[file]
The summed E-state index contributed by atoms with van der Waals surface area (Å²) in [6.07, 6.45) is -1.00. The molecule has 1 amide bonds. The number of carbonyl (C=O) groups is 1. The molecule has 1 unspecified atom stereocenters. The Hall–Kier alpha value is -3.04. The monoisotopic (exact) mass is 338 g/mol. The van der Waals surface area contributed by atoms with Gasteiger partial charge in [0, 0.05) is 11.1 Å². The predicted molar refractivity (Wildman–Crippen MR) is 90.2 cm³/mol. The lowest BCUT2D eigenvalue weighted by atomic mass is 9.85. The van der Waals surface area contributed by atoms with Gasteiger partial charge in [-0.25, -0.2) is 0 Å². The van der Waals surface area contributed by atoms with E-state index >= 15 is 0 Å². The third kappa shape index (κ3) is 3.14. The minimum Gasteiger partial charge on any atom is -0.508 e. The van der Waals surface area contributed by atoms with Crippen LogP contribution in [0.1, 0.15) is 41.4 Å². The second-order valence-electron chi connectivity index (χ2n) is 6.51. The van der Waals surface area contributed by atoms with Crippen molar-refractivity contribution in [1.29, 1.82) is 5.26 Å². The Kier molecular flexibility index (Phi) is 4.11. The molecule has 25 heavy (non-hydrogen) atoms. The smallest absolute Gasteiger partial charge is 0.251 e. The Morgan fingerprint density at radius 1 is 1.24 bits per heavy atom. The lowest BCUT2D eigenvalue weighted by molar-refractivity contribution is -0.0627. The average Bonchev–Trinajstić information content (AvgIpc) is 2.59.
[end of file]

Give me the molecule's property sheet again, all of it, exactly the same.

The summed E-state index contributed by atoms with van der Waals surface area (Å²) in [6.07, 6.45) is -1.00. The molecule has 1 amide bonds. The number of carbonyl (C=O) groups is 1. The molecule has 1 unspecified atom stereocenters. The Hall–Kier alpha value is -3.04. The monoisotopic (exact) mass is 338 g/mol. The van der Waals surface area contributed by atoms with Gasteiger partial charge in [0, 0.05) is 11.1 Å². The predicted molar refractivity (Wildman–Crippen MR) is 90.2 cm³/mol. The lowest BCUT2D eigenvalue weighted by atomic mass is 9.85. The van der Waals surface area contributed by atoms with Gasteiger partial charge in [-0.25, -0.2) is 0 Å². The van der Waals surface area contributed by atoms with E-state index >= 15 is 0 Å². The third kappa shape index (κ3) is 3.14. The minimum Gasteiger partial charge on any atom is -0.508 e. The van der Waals surface area contributed by atoms with Crippen LogP contribution in [0.1, 0.15) is 41.4 Å². The second-order valence-electron chi connectivity index (χ2n) is 6.51. The van der Waals surface area contributed by atoms with Crippen molar-refractivity contribution in [1.29, 1.82) is 5.26 Å². The Kier molecular flexibility index (Phi) is 4.11. The molecule has 25 heavy (non-hydrogen) atoms. The smallest absolute Gasteiger partial charge is 0.251 e. The Morgan fingerprint density at radius 1 is 1.24 bits per heavy atom. The lowest BCUT2D eigenvalue weighted by molar-refractivity contribution is -0.0627. The average Bonchev–Trinajstić information content (AvgIpc) is 2.59.